Asclepius was so skilled in medicine that he was asked by Artemis to revive Hippolytus, the son of Theseus and Hippolyta. He was able to do so successfully, and when Hades got word of this, he complained to Zeus that Asclepius was robbing him of his souls. Zeus struck Asclepius down with a thunderbolt to end this traveshamockery (travesty + sham + mockery). Apollo was so enraged that he killed the Cyclopes (singular: Cyclops), who fashioned Zeus’s thunderbolts. Outraged in turn, Zeus forced Apollo to be a servant to King Admetus of Thessay for one year. When Apollo returned to Olympus, Zeus revived the Cyclopes and resurrected Asclepius, turning him into a god.

Outside of the myth, why a snake coiled around a stick? One theory is that the symbol represents the painful process of treating dracunculiasis, better known as Guinea worm disease.

Origin: Neo-Latin, draco (dragon) + -cule (diminutive) + -iasis (condition of)
Condition of small dragons/serpents

Perhaps a picture would illustrate why this makes sense:

guinea worms rev

As a side note, former president Jimmy Carter has been monumental in the global effort to eradicate the Guinea worm, for dracunculiasis is a truly wretched condition. He was recently interviewed and said “I would like the last Guinea worm to die before I do.” (Jimmy Carter was recently diagnosed with melanoma with metastases to the brain and liver.)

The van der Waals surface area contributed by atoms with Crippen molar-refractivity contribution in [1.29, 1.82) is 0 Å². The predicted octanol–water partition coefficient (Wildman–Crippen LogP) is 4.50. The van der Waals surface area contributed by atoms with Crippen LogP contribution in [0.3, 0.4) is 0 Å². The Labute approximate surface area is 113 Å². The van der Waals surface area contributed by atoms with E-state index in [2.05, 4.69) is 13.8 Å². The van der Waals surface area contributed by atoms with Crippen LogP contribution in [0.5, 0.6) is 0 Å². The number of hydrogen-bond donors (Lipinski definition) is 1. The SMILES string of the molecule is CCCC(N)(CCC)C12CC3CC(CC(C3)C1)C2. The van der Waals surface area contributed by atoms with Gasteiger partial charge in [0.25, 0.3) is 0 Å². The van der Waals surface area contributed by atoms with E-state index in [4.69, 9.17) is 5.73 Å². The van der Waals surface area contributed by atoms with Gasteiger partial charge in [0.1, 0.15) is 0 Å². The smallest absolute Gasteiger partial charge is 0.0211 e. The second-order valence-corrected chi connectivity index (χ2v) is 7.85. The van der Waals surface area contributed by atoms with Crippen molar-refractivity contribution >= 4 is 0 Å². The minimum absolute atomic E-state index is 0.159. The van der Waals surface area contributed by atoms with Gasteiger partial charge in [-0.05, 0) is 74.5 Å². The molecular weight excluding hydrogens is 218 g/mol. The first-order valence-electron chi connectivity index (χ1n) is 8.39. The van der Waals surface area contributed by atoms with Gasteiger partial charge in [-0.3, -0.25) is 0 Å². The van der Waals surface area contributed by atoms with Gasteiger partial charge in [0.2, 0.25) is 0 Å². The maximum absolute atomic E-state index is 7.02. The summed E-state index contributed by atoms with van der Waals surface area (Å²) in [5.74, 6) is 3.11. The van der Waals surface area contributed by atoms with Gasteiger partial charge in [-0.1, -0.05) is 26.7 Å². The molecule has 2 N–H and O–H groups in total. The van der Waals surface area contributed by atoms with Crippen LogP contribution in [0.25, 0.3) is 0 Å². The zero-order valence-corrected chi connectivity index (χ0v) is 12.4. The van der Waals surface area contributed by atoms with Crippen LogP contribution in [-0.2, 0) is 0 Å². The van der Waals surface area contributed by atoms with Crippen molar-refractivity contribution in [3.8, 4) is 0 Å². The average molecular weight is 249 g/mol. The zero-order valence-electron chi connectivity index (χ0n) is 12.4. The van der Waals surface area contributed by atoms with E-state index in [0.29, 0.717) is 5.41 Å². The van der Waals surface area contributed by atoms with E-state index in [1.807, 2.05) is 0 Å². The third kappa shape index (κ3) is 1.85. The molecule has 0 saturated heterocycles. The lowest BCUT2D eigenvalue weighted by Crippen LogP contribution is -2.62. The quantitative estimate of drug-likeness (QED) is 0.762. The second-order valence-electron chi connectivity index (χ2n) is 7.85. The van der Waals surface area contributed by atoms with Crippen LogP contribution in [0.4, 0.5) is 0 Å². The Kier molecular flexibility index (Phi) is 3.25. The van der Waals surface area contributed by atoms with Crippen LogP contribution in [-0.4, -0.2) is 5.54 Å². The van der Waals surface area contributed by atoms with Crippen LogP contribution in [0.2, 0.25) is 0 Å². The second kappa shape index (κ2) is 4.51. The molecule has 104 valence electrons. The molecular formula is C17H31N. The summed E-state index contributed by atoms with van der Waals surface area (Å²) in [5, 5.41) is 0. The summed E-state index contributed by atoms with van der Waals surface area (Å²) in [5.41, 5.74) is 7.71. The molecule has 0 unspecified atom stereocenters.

Back to our story: many temples were built throughout Greece dedicated to Asclepius. Those who were sick would come and spend a night at the Asclepion, and Asclepius would visit the patient in his or her dreams and relay to them the cure to their disease. One other interesting tidbit is that there were hordes of nonvenomous snakes, colloquially called Aesculapian snakes (Zamenis longissima), that would slither around the temples to promote healing!

Meningitis (plural meningitides) is a nasty condition. From the first post, we already know that meningitis is defined as the inflammation of the meninges. The meninges (singular meninx) are the protective coverings of the brain, and there are three layers, listed outermost to innermost:

  1. Dura mater (Latin, “hard mother,” since it is the thickest layer)